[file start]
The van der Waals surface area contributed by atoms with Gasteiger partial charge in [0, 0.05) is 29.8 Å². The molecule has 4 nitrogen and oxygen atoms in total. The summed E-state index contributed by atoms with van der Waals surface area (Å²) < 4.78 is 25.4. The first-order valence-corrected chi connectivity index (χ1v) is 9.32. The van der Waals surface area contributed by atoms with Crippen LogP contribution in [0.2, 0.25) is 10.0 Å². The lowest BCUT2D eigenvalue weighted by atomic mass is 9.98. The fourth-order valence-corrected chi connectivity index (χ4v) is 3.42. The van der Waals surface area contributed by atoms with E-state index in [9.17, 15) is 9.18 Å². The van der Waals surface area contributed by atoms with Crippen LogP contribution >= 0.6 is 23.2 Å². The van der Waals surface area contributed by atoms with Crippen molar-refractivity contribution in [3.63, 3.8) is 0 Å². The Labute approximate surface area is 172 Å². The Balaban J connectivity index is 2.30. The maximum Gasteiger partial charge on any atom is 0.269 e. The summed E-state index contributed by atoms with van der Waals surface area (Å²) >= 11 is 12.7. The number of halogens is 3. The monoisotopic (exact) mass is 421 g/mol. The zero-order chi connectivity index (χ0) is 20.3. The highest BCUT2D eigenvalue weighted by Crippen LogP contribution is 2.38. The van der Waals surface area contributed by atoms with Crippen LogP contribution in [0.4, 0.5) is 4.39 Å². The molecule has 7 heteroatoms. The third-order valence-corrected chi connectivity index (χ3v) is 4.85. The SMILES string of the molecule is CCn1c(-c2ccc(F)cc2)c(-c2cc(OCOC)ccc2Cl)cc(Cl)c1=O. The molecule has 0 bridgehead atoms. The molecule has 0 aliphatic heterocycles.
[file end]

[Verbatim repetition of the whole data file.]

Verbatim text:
The van der Waals surface area contributed by atoms with Gasteiger partial charge in [0, 0.05) is 29.8 Å². The molecule has 4 nitrogen and oxygen atoms in total. The summed E-state index contributed by atoms with van der Waals surface area (Å²) < 4.78 is 25.4. The first-order valence-corrected chi connectivity index (χ1v) is 9.32. The van der Waals surface area contributed by atoms with Crippen LogP contribution in [0.2, 0.25) is 10.0 Å². The lowest BCUT2D eigenvalue weighted by atomic mass is 9.98. The fourth-order valence-corrected chi connectivity index (χ4v) is 3.42. The van der Waals surface area contributed by atoms with E-state index in [9.17, 15) is 9.18 Å². The van der Waals surface area contributed by atoms with Crippen LogP contribution >= 0.6 is 23.2 Å². The van der Waals surface area contributed by atoms with Crippen molar-refractivity contribution in [3.63, 3.8) is 0 Å². The Labute approximate surface area is 172 Å². The Balaban J connectivity index is 2.30. The maximum Gasteiger partial charge on any atom is 0.269 e. The summed E-state index contributed by atoms with van der Waals surface area (Å²) >= 11 is 12.7. The number of halogens is 3. The monoisotopic (exact) mass is 421 g/mol. The zero-order chi connectivity index (χ0) is 20.3. The highest BCUT2D eigenvalue weighted by Crippen LogP contribution is 2.38. The van der Waals surface area contributed by atoms with Crippen LogP contribution in [0.4, 0.5) is 4.39 Å². The molecule has 7 heteroatoms. The third-order valence-corrected chi connectivity index (χ3v) is 4.85. The SMILES string of the molecule is CCn1c(-c2ccc(F)cc2)c(-c2cc(OCOC)ccc2Cl)cc(Cl)c1=O. The molecule has 0 bridgehead atoms. The molecule has 0 aliphatic heterocycles.